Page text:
I am just going to come out there and say it first, and explain more later.

 

Orphan work is painfully messy and complicated.

 

I know that you and I are human and what we want is to come and read a blog or book about how the program is all worked out and all the details have been thought through with precision and its now been summed up and put into a ten step plan that you can read about in a PDF….  But it is just not that way, and in the years that Jessie and I have spent working in various orphanages around the world we have found that the truth is no one has it all figured out.  I hate to burst that bubble if no one already did that for you, but to truly help orphans means you are getting down in the mud with them right where they are, and the struggle they are going through is not an easy one, or they would not be there in the first place.

 

Today I was going through some pictures and found one that I forgot I even took.  It was about a week ago on the night that I went out in Addis and found all the boys sleeping on the sidewalk outside of the church.  After we talked to them I quickly took out my camera and slipped a pictured before we left.

 

 

I share this with you today to give some perspective on the mess that is working with these kids, look for a second at this picture and put yourself in the shoes of one of the boys here.  What do you think your life feels like?  What do you think the most important things in your life would be if you were 9 years old and this was home?   A blanket perhaps? A brother figure who has stepped up to help you out? A dog?  I don’t pretend to fully understand what all goes through these boys heads, but I do know that its not an easy life.

Or think about the ones who are not in this picture, the ones who are hidden, who disappeared. The girls.  Where are they?  What are their lives like after being sold into slavery, what horrible atrocities have they endured?  I shudder as I write this and try to comprehend what it must be like for a 10 year old girl to be sold as a slave?  It’s horrible, and something must be done, messy or not. For Jessie and I we know for certain that our life’s calling is to help these children by giving as many of them as we can a place to call home.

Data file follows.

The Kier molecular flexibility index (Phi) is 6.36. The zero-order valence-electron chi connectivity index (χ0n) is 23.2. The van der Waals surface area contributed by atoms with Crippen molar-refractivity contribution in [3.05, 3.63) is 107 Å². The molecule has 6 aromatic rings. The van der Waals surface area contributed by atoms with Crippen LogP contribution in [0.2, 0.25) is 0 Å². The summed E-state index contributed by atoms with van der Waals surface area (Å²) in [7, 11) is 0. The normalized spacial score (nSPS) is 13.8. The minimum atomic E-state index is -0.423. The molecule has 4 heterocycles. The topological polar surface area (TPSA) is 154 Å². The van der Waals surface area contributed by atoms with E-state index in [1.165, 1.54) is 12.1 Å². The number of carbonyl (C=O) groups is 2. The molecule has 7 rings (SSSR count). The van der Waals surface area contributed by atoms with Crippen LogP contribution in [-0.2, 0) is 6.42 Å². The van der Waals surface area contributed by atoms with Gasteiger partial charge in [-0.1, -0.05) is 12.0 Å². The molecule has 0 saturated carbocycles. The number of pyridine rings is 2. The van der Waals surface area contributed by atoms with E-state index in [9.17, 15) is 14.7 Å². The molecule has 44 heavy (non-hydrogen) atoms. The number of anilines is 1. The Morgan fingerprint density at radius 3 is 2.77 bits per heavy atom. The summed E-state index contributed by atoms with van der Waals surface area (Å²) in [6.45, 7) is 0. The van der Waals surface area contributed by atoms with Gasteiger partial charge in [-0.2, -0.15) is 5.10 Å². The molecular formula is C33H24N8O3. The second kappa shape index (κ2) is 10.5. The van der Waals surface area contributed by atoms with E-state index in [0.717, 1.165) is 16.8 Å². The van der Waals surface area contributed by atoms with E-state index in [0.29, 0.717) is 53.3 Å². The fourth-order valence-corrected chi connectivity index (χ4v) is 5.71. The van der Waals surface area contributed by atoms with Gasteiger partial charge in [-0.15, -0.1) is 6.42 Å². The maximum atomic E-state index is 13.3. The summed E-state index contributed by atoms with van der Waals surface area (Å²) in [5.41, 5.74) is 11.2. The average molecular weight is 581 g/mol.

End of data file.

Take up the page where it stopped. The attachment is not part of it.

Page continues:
Jessie and I have spent the past week talking of the different ways we can help, and how the organization we are building can be most effective at giving as many orphans a home as possible.  Starting today and again over the coming weeks we will start to discuss here on the blog the various plans we have and hopefully get some feedback from all of you about the experiences you might have had in the past.  We realize that none of us is an expert when it comes to orphan care because each and every child has a different story and different needs, but we believe that together we can conquer a big part of this problem, and hopefully build a model that can be replicated in other parts of the world as well.   We ask that you join in the discussion and share your experiences and ideas with us, and point towards resources that might help along the way.

Today we are talking about housing models.  The question we have is what are the best ways to house children that will give them a feeling of family and security while not costing a fortune to build?  A big part of the discussion about orphan care we are finding surrounds the topic of stretching your dollars because there is no shortage of orphans, but there always seems to be a shortage of money.

 

 

Levi

 

 

 

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